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Crew can't gain on Cards, falls 2 back of Nats

Bullpen allows 7 runs in 6th after Davies tosses 5 strong innings
@AdamMcCalvy
September 28, 2019

DENVER -- The Brewers entered their final regular-season series knowing they needed to win and get some help. Now they need even more help, and they have a new injury to worry about. Milwaukee’s September pitching strategy finally let them down in an 11-7 loss to the Rockies in Friday’s

DENVER -- The Brewers entered their final regular-season series knowing they needed to win and get some help.

Now they need even more help, and they have a new injury to worry about.

Milwaukee’s September pitching strategy finally let them down in an 11-7 loss to the Rockies in Friday’s series opener at Coors Field, which snapped the Brewers' seven-game winning streak. Milwaukee stayed one game behind the Cardinals in the National League Central standings after both clubs lost on the same day for the first time since Aug. 5, but the Brewers fell two games behind Washington for the right to host the NL Wild Card Game because the Nationals won their sixth straight game on Friday.

Box score

There are two games to play.

“We went through it last year. We’ve been through this,” said left fielder Ryan Braun, whose availability for the weekend is in question after he strained his left calf running to first base on an RBI single in the first inning. “I think there’s something about the unknown that can be challenging, but at the same time, the focus remains the same. It’s on ourselves, it’s on playing good baseball the way we have, on competing day in and day out. We’ll try to win ballgames and see what happens around us.”

All four of the Brewers’ potential outcomes at the start of the day remained in play heading into the weekend. They are as follows:

1) Clinch the division by Sunday.
2) Tie the Cardinals and force a Game 163 for the division.
3) Clinch home-field advantage in the Wild Card Game.
4) Settle for the second Wild Card.

Over in St. Louis, the Cardinals suffered their own bullpen breakdown in an 8-2 loss to the Cubs. Did the Brewers’ loss help soften the blow for Cards manager Mike Shildt?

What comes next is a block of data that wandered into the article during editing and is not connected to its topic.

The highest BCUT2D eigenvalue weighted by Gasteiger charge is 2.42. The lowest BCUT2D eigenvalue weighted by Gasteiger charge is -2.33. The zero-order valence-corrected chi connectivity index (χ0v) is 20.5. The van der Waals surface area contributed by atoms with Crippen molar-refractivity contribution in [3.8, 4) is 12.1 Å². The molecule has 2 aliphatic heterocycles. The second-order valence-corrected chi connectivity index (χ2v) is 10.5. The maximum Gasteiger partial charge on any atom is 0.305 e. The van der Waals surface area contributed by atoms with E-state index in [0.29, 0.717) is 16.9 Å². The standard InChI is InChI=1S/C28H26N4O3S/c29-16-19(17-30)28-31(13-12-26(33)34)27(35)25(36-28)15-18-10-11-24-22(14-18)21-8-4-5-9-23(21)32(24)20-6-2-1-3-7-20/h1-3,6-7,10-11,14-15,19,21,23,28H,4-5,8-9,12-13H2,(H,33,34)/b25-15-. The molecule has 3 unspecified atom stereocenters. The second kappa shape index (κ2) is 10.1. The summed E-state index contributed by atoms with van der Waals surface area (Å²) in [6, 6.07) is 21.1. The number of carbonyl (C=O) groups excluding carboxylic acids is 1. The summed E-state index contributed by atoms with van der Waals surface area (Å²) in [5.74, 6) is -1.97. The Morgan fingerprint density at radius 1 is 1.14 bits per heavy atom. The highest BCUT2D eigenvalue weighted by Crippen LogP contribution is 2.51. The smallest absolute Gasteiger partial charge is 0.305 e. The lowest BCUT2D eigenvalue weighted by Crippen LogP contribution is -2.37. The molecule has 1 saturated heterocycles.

“I guess that's accurate,” Shildt said. “We want to take care of our own business, but it makes it a little softer.”

For the Brewers, Friday’s game was decided during a sixth-inning Rockies rally in which Milwaukee’s bullpen didn’t fulfill its role in the all-hands-on-deck strategy that manager Craig Counsell has employed since rosters expanded at the start of the month. Colorado turned a 2-1 deficit into an 8-2 lead by sending 12 to the plate and scoring seven runs against three Brewers relievers who combined to throw 50 pitches -- 18 shy of the number of pitches thrown by Zach Davies in his five innings of one-run, two-hit ball.

Hard-throwing right-hander Ray Black inherited a 2-1 lead and surrendered a game-tying home run to Charlie Blackmon on his second pitch. He was relieved after three batters -- all of whom reached base -- by Alex Claudio, who tied the Brewers’ record with his 83rd appearance but would soon forget it. Claudio gave up a go-ahead single, walked in a run and watched Jay Jackson take over and give up a grand slam on a first-pitch slider to pinch-hitter Raimel Tapia.

“The whole inning snowballed,” Black said. “I was overthrowing, trying to make my stuff better. I put Claudio in a tough situation in a tie game with two runners on. He’s got to be perfect in that situation. That whole inning, I take responsibility for. It started with me.”

The result was the Brewers’ third loss in their last 21 games.

“When we started this thing, losses hurt. Because we put ourselves in this position, they hurt now as much as they did when we lost the first game in St. Louis [a 10-0 defeat on Sept. 13] or the game to San Diego [a 2-1 loss on Sept. 18],” Counsell said. “But it is pretty nice to say that those are the two games we’ve lost in the last three weeks.

“You know, we had a bad inning. We’ve pitched really, really well for a really long time. We had a bad inning tonight, and it cost us this one.”

That Counsell removed Davies was hardly a surprise, even though Davies averaged fewer than 14 pitches per inning Friday and held the Rockies to two hits and one run. That’s how the Brewers have rolled all month, turning a 7 1/2-game division deficit on the morning of Sept. 6 into a bona fide battle with the Cardinals entering the final weekend, as well as overcoming a five-game deficit in the Wild Card race to clinch a berth with four games to spare. After the starter goes twice through the order as Davies did on Friday, it’s generally time to tap the expanded bullpen.

But Counsell said Davies would have returned for the sixth inning and a third turn through the lineup if not for an opportunity to pinch-hit with a runner at third in the top of that inning. With a fully stocked bench and bullpen, it would have made little sense to bat Davies in that spot so Tyler Austin took a shot instead. He struck out before the game turned south for the Brewers.

“We’re not always perfect,” Davies said. “You can say that for any strategy or any player in the game. You’re going to have nights like this.”

For the first time in a long time, the relievers didn’t execute.

“It’s tough, because we could have made up that game [against the Cardinals] tonight,” Black said. “It makes it that much harder. We’ve done well this month of trying to pick one another up.”

Adam McCalvy has covered the Brewers for MLB.com since 2001. Follow him on Twitter and Instagram and like him on Facebook.